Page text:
Last week, a pastor was arrested in London after he delivered a public sermon on the biblical definition of marriage out of Genesis 1.
John Sherwood, who is 71 and the pastor of a north London church, was arrested April 23 in the center of Uxbridge, London, under the Public Order Act for making "allegedly homophobic comments," according to The Daily Mail.
A video shows him standing on top of a step stool before being handcuffed and led away by police as a crowd watched. One person can be heard gasping in shock.
"For a man preaching about Christianity!" a woman says in the video, critical of police action.
He was later released.
"I wasn't making any homophobic comments. I was just defining marriage as a relationship between a man and a woman," he said, according to The Daily Mail. "I was only saying what the Bible says – I wasn't wanting to hurt anyone or cause offense. I was doing what my job description says, which is to preach the gospel in open air as well as in a church building.
"When the police approached me, I explained that I was exercising my religious liberty and my conscience. I was forcibly pulled down from the steps and suffered some injury to my wrist and to my elbow. I do believe I was treated shamefully. It should never have happened."
Christian Concern, a UK-based organization that defends people of faith, criticized the arrest. Police had received three complaints about Sherwood, Christian Concern said.
The organization called it a "brutal arrest."
"There is an idea that if people are offended, you should arrest someone, but in this country, we also have freedom of speech," Andrea Williams of Christian Concern told The Daily Mail.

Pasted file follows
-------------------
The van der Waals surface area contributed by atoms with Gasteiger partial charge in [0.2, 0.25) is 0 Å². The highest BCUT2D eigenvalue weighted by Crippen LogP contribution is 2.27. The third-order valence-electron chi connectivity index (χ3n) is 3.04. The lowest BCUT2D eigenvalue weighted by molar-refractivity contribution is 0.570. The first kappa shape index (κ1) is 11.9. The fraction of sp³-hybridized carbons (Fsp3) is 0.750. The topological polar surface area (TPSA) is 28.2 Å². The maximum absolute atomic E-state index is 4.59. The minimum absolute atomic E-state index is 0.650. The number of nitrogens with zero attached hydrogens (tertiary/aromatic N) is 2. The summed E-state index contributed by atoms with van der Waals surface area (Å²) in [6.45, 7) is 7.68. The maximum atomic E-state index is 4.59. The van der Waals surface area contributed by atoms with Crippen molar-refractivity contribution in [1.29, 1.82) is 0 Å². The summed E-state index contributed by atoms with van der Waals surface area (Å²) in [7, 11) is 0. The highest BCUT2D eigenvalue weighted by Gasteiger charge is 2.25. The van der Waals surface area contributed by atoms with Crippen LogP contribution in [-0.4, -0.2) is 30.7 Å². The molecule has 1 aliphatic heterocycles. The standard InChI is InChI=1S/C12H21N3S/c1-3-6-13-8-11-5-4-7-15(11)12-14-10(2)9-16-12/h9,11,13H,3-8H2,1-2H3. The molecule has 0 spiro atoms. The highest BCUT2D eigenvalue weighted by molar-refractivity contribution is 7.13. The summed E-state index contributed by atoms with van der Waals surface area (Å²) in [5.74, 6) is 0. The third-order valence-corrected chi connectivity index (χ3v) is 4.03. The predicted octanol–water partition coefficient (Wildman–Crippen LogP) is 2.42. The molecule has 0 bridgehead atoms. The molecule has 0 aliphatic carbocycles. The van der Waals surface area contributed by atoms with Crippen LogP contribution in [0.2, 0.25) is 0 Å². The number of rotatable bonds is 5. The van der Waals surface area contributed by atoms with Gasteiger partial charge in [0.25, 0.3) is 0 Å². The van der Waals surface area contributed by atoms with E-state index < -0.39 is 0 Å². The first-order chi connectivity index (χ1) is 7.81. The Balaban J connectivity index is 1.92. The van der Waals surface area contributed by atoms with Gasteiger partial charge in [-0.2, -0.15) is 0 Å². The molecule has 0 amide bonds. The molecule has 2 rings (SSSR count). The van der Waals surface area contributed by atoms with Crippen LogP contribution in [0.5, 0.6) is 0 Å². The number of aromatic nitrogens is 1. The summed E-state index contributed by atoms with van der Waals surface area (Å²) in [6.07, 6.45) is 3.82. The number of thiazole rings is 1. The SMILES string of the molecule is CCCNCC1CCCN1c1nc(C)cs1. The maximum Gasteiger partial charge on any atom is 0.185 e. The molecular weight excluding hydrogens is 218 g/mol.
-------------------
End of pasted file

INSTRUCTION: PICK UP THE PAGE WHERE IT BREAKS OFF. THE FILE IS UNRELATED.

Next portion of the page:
Sherwood was arrested after preaching "on the final verses in Genesis 1, where it says that God created mankind in his own image," Christian Concern reported.
Peter Simpson, the pastor of Penn Free Methodist Church in Buckinghamshire and a friend of Sherwood, also defended the minister.
"Everything he said was Bible-based," Simpson said, according to The Daily Mail. "He was not saying anything abusive; he is a Christian minister. There did not seem to be any recognition from the police that Christian ministers and such views exist. If there was a Pride parade in Uxbridge, the police would support it even if Christians were offended. You don't have to be an evangelical Christian to be shocked by this. Anyone who cares about liberty should be concerned about what happened in Uxbridge."
Photo courtesy: ©Getty Images/Rattankun Thongbun
Michael Foust has covered the intersection of faith and news for 20 years. His stories have appeared in Baptist Press, Christianity Today, The Christian Post, the Leaf-Chronicle, the Toronto Star and the Knoxville News-Sentinel.